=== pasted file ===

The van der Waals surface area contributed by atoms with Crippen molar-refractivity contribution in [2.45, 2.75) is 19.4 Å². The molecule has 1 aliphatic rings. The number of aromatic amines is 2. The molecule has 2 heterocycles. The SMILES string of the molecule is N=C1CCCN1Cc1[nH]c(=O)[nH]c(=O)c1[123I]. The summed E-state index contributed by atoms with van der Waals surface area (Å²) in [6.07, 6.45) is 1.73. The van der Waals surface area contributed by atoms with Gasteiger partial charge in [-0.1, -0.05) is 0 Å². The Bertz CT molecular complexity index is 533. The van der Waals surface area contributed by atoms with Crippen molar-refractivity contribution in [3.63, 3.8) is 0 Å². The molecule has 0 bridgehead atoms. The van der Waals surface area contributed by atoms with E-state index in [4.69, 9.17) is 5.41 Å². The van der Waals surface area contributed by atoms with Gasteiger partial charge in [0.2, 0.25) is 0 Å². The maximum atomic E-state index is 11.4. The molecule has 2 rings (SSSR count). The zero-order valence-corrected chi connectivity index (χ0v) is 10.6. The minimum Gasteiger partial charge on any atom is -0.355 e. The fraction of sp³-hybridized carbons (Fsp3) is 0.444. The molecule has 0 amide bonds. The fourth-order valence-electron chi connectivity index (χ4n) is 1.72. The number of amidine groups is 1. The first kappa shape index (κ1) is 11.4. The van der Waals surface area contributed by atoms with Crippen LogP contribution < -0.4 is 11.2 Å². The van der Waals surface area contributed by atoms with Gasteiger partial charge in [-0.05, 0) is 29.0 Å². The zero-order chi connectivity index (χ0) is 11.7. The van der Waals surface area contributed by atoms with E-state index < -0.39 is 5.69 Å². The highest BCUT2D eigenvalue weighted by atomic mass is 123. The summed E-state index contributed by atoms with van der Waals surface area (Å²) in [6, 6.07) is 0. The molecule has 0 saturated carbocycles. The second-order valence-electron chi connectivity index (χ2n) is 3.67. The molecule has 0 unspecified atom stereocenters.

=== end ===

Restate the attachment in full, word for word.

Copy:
The van der Waals surface area contributed by atoms with Crippen molar-refractivity contribution in [2.45, 2.75) is 19.4 Å². The molecule has 1 aliphatic rings. The number of aromatic amines is 2. The molecule has 2 heterocycles. The SMILES string of the molecule is N=C1CCCN1Cc1[nH]c(=O)[nH]c(=O)c1[123I]. The summed E-state index contributed by atoms with van der Waals surface area (Å²) in [6.07, 6.45) is 1.73. The van der Waals surface area contributed by atoms with Gasteiger partial charge in [-0.1, -0.05) is 0 Å². The Bertz CT molecular complexity index is 533. The van der Waals surface area contributed by atoms with Crippen molar-refractivity contribution in [3.63, 3.8) is 0 Å². The molecule has 0 bridgehead atoms. The van der Waals surface area contributed by atoms with E-state index in [4.69, 9.17) is 5.41 Å². The van der Waals surface area contributed by atoms with Gasteiger partial charge in [0.2, 0.25) is 0 Å². The maximum atomic E-state index is 11.4. The molecule has 2 rings (SSSR count). The zero-order valence-corrected chi connectivity index (χ0v) is 10.6. The minimum Gasteiger partial charge on any atom is -0.355 e. The fraction of sp³-hybridized carbons (Fsp3) is 0.444. The molecule has 0 amide bonds. The fourth-order valence-electron chi connectivity index (χ4n) is 1.72. The number of amidine groups is 1. The first kappa shape index (κ1) is 11.4. The van der Waals surface area contributed by atoms with Crippen LogP contribution < -0.4 is 11.2 Å². The van der Waals surface area contributed by atoms with Gasteiger partial charge in [-0.05, 0) is 29.0 Å². The zero-order chi connectivity index (χ0) is 11.7. The van der Waals surface area contributed by atoms with E-state index < -0.39 is 5.69 Å². The highest BCUT2D eigenvalue weighted by atomic mass is 123. The summed E-state index contributed by atoms with van der Waals surface area (Å²) in [6, 6.07) is 0. The molecule has 0 saturated carbocycles. The second-order valence-electron chi connectivity index (χ2n) is 3.67. The molecule has 0 unspecified atom stereocenters.